The Electoral Commission of Zambia (ECZ) says preparations for next year’s general elections are underway.
ECZ Director Priscilla Isaac however says that some aspects of the electoral process will be put on hold to await the outcome of the adoption of the national constitution.
Mrs. Isaac said the final outcome on the national constitution would impact on some of the electoral laws and regulations as they would require some amendments before next year’s tripartite elections.
“Depending on what will be the outcome for the constitution, we may need to wait as there may be an impact on some of our electoral laws and regulations which may need amendments,” she said.
She said the commission was in the planning stage of the 2016 General Elections, and in the process of letting government know its budgetary needs and areas in the training manual, which needed revisions.
Mrs. Isaac said this in Livingstone on June 25th when she presented a paper on ‘Lessons learnt in managing an election and conflict resolution,’ at the closing session of the Consortium for International Management, Policy and Development 10th International Conference.
The ECZ Director further said political parties in the country had a big task of convincing the electorate that it is worthwhile to vote, going by the voter apathy experienced in the last presidential election.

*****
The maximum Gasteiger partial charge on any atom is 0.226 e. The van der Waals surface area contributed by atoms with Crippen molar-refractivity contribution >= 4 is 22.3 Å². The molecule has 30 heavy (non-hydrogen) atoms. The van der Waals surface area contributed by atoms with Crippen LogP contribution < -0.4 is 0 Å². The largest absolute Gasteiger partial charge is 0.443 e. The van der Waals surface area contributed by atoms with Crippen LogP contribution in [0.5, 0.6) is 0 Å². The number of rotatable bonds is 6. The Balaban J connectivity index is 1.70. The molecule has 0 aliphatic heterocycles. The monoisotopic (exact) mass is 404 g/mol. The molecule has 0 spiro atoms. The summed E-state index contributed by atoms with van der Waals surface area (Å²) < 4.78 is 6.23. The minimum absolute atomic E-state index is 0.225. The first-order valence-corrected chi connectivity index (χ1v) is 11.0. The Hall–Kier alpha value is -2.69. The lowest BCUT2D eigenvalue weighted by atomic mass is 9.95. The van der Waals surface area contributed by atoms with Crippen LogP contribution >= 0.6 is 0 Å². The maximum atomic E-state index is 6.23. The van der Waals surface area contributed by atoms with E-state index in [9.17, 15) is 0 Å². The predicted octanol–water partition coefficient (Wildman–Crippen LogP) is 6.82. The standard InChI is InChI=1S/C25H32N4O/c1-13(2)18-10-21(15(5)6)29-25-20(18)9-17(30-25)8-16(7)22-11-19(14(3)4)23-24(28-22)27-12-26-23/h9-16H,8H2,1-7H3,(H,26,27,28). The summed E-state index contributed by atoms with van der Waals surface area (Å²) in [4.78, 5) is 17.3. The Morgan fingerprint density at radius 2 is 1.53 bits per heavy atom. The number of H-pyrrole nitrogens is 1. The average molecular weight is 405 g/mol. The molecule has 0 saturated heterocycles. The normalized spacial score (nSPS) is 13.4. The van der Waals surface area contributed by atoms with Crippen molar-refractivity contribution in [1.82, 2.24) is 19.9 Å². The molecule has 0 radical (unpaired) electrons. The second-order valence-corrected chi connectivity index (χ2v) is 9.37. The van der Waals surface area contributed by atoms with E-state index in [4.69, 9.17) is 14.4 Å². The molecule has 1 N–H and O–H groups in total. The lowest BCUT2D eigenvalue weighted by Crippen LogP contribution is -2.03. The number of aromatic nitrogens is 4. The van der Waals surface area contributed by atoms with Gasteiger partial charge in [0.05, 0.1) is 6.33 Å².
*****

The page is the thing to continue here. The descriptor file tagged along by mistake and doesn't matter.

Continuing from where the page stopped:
She said political parties had to enhance their efforts to get people to vote as voter apathy in some cases was due to lack of development in some areas over the years, even when people exercised their civic right to vote.
“As a commission we will do our part but each individual has that civic responsibility. We say if you don’t vote, don’t complain. But people say they vote but still complain as economic development has continued to elude them in some parts of the country, since independence,” she said.
And a Public Administration Lecturer at Uganda Management Institute, Stella Kyohairwe said her country was also faced with the challenge of voter apathy in its 2011 General Elections but noted that political parties contributed significantly to election outcomes.
Dr Kyohairwe said political parties usually caused problems which led to the outcome of elections being questioned mostly because the processes of primary elections within their party structures were not as transparent as possible or as expected.